Interpersonal Conflict is the Strongest Predictor of Community Crime


For the writers of crime drama and police procedurals, this report offers an understanding of what really predicts serious crime in a neighborhood.  It's not the existing crime rate per se, it's the number of interpersonal conflict calls received.  It could be a landlord - tenant dispute, domestic violence, vandalism or any in a range of essentially minor problems - not necessarily crimes - between people in a community.

Based on this new research from Northeastern University and Harvard University, it is people facing stressful conflicts with others who may respond violently leading to an overall increase in a neighborhood crime rate.

Here's the full report:
*  *  *  *  *

Interpersonal conflict is the strongest predictor
of community crime and misconduct

"Private conflicts, for example, domestic violence or friendship
disputes over money or girlfriends, can and do spill over into
public spaces, be it on stoops or street corners, in bars or local parks."

Police Procedural:
A Writer's Guide
to the Police and
How They Work

by Russell Bintliff

Click on image to order
Powell's Books
Neighborhoods with more interpersonal conflict, such as domestic violence and landlord/tenet disputes, see more serious crime according to a new study. Private conflict was a better predictor of neighborhood deterioration than public disorder, such as vandalism, suggesting the important role that individuals play in community safety.

Neighborhoods with more interpersonal conflict, such as domestic violence and landlord/tenet disputes, see more serious crime according to a new study in Journal of Research in Crime and Delinquency (JRCD). Private conflict was a better predictor of neighborhood deterioration than public disorder, such as vandalism, suggesting the important role that individuals play in community safety.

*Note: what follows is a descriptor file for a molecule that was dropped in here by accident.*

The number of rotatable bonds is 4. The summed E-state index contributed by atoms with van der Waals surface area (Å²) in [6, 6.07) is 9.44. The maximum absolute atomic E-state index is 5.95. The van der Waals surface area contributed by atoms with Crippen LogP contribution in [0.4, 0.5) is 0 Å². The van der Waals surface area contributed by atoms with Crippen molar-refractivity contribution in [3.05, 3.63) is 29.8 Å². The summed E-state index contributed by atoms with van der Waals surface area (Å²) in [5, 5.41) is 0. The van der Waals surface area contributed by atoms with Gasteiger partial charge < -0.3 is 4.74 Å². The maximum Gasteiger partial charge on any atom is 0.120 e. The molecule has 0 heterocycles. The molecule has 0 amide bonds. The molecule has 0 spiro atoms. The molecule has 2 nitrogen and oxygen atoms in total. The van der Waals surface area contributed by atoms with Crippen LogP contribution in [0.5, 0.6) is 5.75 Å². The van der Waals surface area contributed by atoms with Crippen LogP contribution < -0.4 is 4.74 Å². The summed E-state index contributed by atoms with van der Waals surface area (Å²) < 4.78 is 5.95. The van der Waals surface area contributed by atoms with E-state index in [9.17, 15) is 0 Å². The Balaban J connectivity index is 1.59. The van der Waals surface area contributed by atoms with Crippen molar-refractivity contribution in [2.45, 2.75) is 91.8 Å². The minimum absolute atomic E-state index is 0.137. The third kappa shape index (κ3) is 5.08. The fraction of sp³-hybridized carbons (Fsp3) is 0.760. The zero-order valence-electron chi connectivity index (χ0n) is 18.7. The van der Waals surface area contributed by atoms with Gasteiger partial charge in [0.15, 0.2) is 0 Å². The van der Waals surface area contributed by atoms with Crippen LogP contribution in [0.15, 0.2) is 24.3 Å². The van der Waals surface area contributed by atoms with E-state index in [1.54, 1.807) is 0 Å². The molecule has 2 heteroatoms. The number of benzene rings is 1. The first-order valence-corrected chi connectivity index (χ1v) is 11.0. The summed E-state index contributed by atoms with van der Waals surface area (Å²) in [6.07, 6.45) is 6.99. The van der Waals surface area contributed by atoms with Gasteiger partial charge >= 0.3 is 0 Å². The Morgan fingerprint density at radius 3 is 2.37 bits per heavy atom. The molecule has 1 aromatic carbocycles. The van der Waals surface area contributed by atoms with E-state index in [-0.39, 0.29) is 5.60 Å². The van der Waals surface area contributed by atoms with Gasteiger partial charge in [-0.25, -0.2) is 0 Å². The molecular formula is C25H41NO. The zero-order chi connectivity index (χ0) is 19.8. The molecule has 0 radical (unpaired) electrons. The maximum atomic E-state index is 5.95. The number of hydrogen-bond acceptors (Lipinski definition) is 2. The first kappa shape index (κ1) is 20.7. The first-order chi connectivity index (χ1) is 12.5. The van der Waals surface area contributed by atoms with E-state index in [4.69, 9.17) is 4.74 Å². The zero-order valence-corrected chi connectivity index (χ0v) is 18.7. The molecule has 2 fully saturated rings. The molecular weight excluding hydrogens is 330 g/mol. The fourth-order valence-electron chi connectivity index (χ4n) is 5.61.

"Private conflicts, for example, domestic violence or friendship disputes over money or girlfriends, can and do spill over into public spaces, be it on stoops or street corners, in bars or local parks." reported study authors Daniel O'Brien and Robert J. Sampson of Northeastern University and Harvard University.

Analyzing census reports and geographical data of 911 dispatches and 311 service requests in 121 Boston residential areas from 2011-2012, O'Brien and Sampsom found the following relationships across time:
  • Neighborhood rates of interpersonal conflict in 2011 were associated with increases in
    • social disorder (noise disturbances and public intoxication),
    • private neglect (infestation and uncivil use of private property),
    • crime, and
    • physical and gun violence in 2012.
  • Physical disorder (infestation, graffiti, improper disposal of trash) and social disorder were only slightly predictive of future violence and further disorder.
  • Incidents involving guns in 2011 predicted more homicides in 2012.
  • Homicides in 2011 were unrelated to any measures of violence, crime, and disorder in 2012.
Violence likely to increase in severity
"Private conflict and public violence are likely to increase in severity over time, leading to the more consistent use of guns," commented O'Brien and Sampson. "Notably, this progression has been largely invisible to previous work because its primary antecedents occur behind closed doors, out of view of many measurement techniques."

People facing stressful conflicts with others may respond violently
The researchers speculated that people facing stressful conflicts with others may respond violently to issues within their community, neglect private property, and be less inclined to take a stand against neighborhood decline. Such examples of external disorder may also stress individuals in the community, intensifying conflicts within private lives.

Related stories:


Story Source:  Materials provided by SAGE Publications.  Daniel O’Brien and Robert J. Sampson. Public and private spheres of neighborhood disorder: Assessing pathways to violence using large-scale digital records. Journal of Research in Crime and Delinquency, June 2015.

Comments

Popular posts from this blog

Perfectionism a Major Factor in Suicide

The 2014 Ig Nobel Prizes: The friction of banana skins, Jesus on toast, Baby poop in sausages and more

Here, kitty, kitty, kitty. Humans met sabre-tooth cats 300,000 years ago